Linkebeek_wapen.gif Linkebeek
The coat of arms of Linkebeek features 3 “wreathed” Moor’s heads in a manner similar to that of nearby town, Lennik.
Corneille de man.jpg  Lennik Belgium Coat of Arms.jpg
According to town history, the coat of arms is descended from 1683 Gaasbeek family crest, which in 1691 changed to the seal of Corneille de Man (shown at right)
Waregem - Belgium Coat of Arms.jpg Waregem
Based on his clothing and golden crown atop his head, the Waregem Moor is clearly an African king or someone of high nobility. According to town history the present coat of arms was adopted in the 1970’s after the merger of several smaller municipalities. This followed one adopted in the 1890s that featured what appears to be a “black faced,” crowned Moor. The original, however, was a Baron von Plotho’s family crest. The Von Plotho family of Brandenburg, Germany was first documented by Otto I in 946 AD.
The modern Corsican Moor’s head has been whitewashed with European features and today, many believe that the head is but a mere silhouette of a European man. Contrary to such claims, the Bastia Museum houses the original Corsican Moor’s head (as shown below) which has undeniably black features. Some Corsican legends tell that the head was a trophy of a defeated Saracen chief, or that it was the head of a slave. Nonetheless, the positive portrayal, pearls around the moor’s neck, and feminine qualities refute such legends.

Corsica.png  original Corsican.jpg  Corsican Moor - Original.jpg

Veigy Foncenex
Coburg, the ancestral home of the British royal family Saxe Coburg-Gotha, otherwise known as Windsor. The town is known for its picturesque castles and museums, but its most popular resident is the Coburg Moor which appears on the town’s edifices, coat of arms, and flag (as shown below). As previously mentioned, the town’s history tells that this was the catholic church’s patron saint from Thebes (Luxor), St. Maurice. Therefore, according to both the town’s history and the Catholic church, for which he is a patron saint, Maurice was an Egyptian. Again, we can see that the gold earrings and necklace, which could be symbolic of opulence and high regard.

coburg.jpg   coburgmoorgate.jpg   coburgmoor.jpg

The home town of Pope Benedict is adorned with a crowned-head Moor which may be seen at the Freising castle and on the town’s official coat of arms and flag.
The pope uses the same representation of the Moor on his official papal coat of arms. As the pope put it in his autobiography, the “caput aethiopicum” has been used by Freising bishops for over 1,000 years. More importantly, he admits that he does “not know its meaning.” Nonetheless, we are aware that legend tells of Abraham of Freising’s encounter with a bear and how his Black servant defeated this bear. Abraham promised to reward his servant, and did so by depicting his head on the town’s coat of arms. Although this legend explains why the pope has the bear on his coat of arms, the legend is still questionable since the Moor is crowned like a king. Regardless, the story and portrayal of the Moor affirms the presence of Blacks in Medieval Europe and their high status. Variations of this Moor can be found on nearly 20 municipal coats of arms throughout Germany.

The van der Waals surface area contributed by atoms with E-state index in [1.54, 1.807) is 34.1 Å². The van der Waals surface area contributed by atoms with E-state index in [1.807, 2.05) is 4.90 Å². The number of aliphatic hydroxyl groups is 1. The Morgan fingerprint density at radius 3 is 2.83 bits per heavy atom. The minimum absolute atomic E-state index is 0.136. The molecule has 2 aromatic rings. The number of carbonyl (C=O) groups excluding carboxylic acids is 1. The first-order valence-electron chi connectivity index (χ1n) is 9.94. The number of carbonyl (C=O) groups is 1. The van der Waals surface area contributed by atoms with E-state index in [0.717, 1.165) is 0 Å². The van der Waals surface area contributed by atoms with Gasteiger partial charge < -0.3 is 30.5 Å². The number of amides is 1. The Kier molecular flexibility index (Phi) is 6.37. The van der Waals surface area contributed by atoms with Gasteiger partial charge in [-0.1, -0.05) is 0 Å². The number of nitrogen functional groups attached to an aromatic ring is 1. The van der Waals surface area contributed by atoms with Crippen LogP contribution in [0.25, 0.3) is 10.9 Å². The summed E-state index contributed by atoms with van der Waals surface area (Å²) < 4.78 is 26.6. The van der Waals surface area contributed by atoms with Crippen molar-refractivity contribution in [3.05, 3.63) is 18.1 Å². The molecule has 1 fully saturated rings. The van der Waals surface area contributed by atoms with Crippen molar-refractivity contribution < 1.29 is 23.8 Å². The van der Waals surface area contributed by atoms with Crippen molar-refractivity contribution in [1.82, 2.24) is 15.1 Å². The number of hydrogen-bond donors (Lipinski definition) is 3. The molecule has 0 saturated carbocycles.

Freisingcastle.jpeg   Freising2.png   benedict.gif
coat of arms - Archbisop of Munich.jpg
Archdiocese of Munich
Pucci Family
sardinia flag.jpgAccording to the Sardinian government, the flag became associated with Sardinia in the 1300s when the island became part of the Confederation of the Crown of Aragon. As such, the official history of Aragon claims that the Moor’s heads can be traced to the Battle of Alcoraz in which the Moors were defeated by Pedro I in 1096. However, the Cross of St. George superimposing the heads has led some scholars to suggest that this could be a representation of St. George, who was not only a saint, but one of the most admired knights of Europe. Interestingly, the British Museum houses a 1300 AD icon that is very similar to the murals of the 10th century Abreha Atsbeha church in Ethiopia.
Riga’s most famous building, the House of the Blackheads, prominently features an armored St. Maurice (supposedly) below a representation of his head. According to town history, the building was originally constructed in the 1300s by the Brotherhood of the Blackheads who adopted St. Maurice as their patron saint. However, the story is somewhat questionable, considering that the Brotherhood was originally established by indigenous Latvians to rid their country of Christian invaders.
Schwarzova plosca.JPGSkofja.jpgSlovenia
Skofja Loka
The crowned Moor represented on this 1000-year old town’s coat of arms and flag is directly related to the aforementioned Freising moor. The town is located in territory granted to Bishop Abraham of Freising in 973 AD.